Thermodynamix's user avatar
17 votes

Does surface tension play a role in planet's shape?

Let's throw some numbers at this. The Eotvos (or Bond) number is a dimensionless ratio of the body forces to surface tension forces often used in the sciences to characterize certain flows regimes. ...
nluigi's user avatar
  • 3,411
17 votes

Does soap repel water?

tl;dr- When the soap touched the water, part of it dissolved, reducing the local surface tension. Since the higher surface tension further away from the soap pulled more strongly than the weaker ...
Nat's user avatar
  • 4,600
17 votes

How does an air bubble have 2 surfaces and a liquid drop has 1 surface?

I think there is a little confusion here between a bubble and a membrane. What is referred here as an air bubble, is actually a membrane of liquid form enclosing a volume of gas, and floating inside ...
U3.1415926's user avatar
16 votes

Does surface tension play a role in planet's shape?

The gravitational binding energy for a spherical object of mass $M$ and radius $R$ is given by: $$E_{grav}=\frac35 \frac{GM^2}{R}$$ The interfacial energy for a spherical droplet is simply ...
Johannes's user avatar
  • 19k
16 votes

How long would a bubble made in the ISS last?

@CountTo10's answer is great. There are two more factors that will pop the bubble that are worth considering. The first is that the space craft actively circulate air, necessary to prevent pockets of $...
Sean E. Lake's user avatar
  • 22.4k
16 votes

How are curved soap films stable?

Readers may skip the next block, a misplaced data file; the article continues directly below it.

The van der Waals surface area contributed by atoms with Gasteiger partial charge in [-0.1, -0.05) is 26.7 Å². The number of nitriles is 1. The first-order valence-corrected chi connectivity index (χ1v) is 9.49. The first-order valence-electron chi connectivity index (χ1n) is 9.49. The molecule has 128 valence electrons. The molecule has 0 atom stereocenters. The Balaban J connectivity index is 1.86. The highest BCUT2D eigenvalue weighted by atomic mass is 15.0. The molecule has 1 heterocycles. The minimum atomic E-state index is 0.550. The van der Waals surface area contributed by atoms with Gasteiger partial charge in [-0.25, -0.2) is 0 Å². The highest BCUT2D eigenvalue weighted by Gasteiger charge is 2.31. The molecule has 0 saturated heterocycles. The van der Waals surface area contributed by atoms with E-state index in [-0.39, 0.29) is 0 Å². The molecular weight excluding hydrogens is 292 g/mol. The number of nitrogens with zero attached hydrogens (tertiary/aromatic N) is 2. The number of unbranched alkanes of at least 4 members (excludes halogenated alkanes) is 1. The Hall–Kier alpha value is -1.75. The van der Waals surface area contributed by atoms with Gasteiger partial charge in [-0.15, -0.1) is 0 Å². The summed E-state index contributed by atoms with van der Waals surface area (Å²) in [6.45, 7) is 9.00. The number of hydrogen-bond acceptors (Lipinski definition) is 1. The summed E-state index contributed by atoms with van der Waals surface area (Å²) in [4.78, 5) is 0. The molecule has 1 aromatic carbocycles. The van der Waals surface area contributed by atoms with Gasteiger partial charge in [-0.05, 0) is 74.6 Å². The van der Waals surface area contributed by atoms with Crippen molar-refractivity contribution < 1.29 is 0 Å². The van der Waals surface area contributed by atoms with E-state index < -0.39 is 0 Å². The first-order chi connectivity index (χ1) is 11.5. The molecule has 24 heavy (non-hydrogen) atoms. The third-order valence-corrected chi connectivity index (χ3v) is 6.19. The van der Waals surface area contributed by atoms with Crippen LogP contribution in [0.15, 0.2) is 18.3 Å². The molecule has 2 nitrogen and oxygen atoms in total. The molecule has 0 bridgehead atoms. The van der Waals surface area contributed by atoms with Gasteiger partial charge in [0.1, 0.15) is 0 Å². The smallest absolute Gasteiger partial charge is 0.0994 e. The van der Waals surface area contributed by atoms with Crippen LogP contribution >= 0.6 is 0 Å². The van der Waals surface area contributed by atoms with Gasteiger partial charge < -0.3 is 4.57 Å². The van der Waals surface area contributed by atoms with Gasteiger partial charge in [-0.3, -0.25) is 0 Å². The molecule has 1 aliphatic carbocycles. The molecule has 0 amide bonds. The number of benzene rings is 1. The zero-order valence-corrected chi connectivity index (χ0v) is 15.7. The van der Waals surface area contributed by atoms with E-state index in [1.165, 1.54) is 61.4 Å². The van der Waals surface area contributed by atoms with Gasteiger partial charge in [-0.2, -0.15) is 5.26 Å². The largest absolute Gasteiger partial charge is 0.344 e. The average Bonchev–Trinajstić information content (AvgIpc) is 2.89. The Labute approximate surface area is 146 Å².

Note that in your diagram you take a 2D slice in, let's say, the $xz$-plane where $z$ is the axis of symmetry and $x$ is the other axis you have chosen. This intersects the 2D soap film on a 1D line ...
CR Drost's user avatar
  • 37.6k
16 votes

How does pressure exist inside a drop of water?

The pressure outside a droplet arises from molecules bouncing against the droplet's surface, delivering an inward momentum "kick." Since the droplet doesn't shrink to nothing, there must be ...
Chemomechanics's user avatar
15 votes

When separating an Oreo cookie, why does the cream stick to just one side only?

One of the first places you might encounter tensors, at least one of the more classical applications of them, is in the mathematical theory of rheology. That is an indication that the processes of ...
Li Zhi's user avatar
  • 159
15 votes

How can I make edible gold sink in water without affecting the drinking-water quality?

It's floating because of surface tension, so your options are: reduce the surface tension with an edible surfactant (frequently used surfactants in cooking include: egg yolk, soy lecithin, and mustard)...
Sean E. Lake's user avatar
  • 22.4k
14 votes

How does rubbing soap on wet skin produce foam, and does it really enhance cleaning?

I think #1 was answered very well by niels nielsen so to answer #2: Is there any plausible reason why a soap with foam can do better cleaning than the same soap without any foam? Time spent rubbing ...
MonkeyZeus's user avatar
14 votes

Are water molecules at the surface closer or farther apart than the molecules inside?

The usual attempt to explain surface tension shows two molecules in a surface and in the bulk, where the surface molecule only experiences attractive forces from one side, while the bulk molecule ...
oliver's user avatar
  • 7,432
14 votes

In physics, when should one use and not use calculus?

You equate the wrong things in the version without $dx$. Namely, you equate the total surface energy of the drop at radius $r$ with the energy to evaporate the entire drop at radius $r$. But what ...
Sebastian Riese's user avatar
13 votes

Could a fish swim out of a sphere of water in a zero-gravity environment?

The experiment has been done. Zero gravity is not required. Fish are observed to jump out of bodies of water on Earth.
John Doty's user avatar
  • 20.2k
12 votes

How does rubbing soap on wet skin produce foam, and does it really enhance cleaning?

Molecules of soap are composed by one hydrophobic and one hydrophile end. They clean because the hydrophobic end sticks to dirt stuff that is normally greasy, while the hydrophile end allows the ...
Claudio Saspinski's user avatar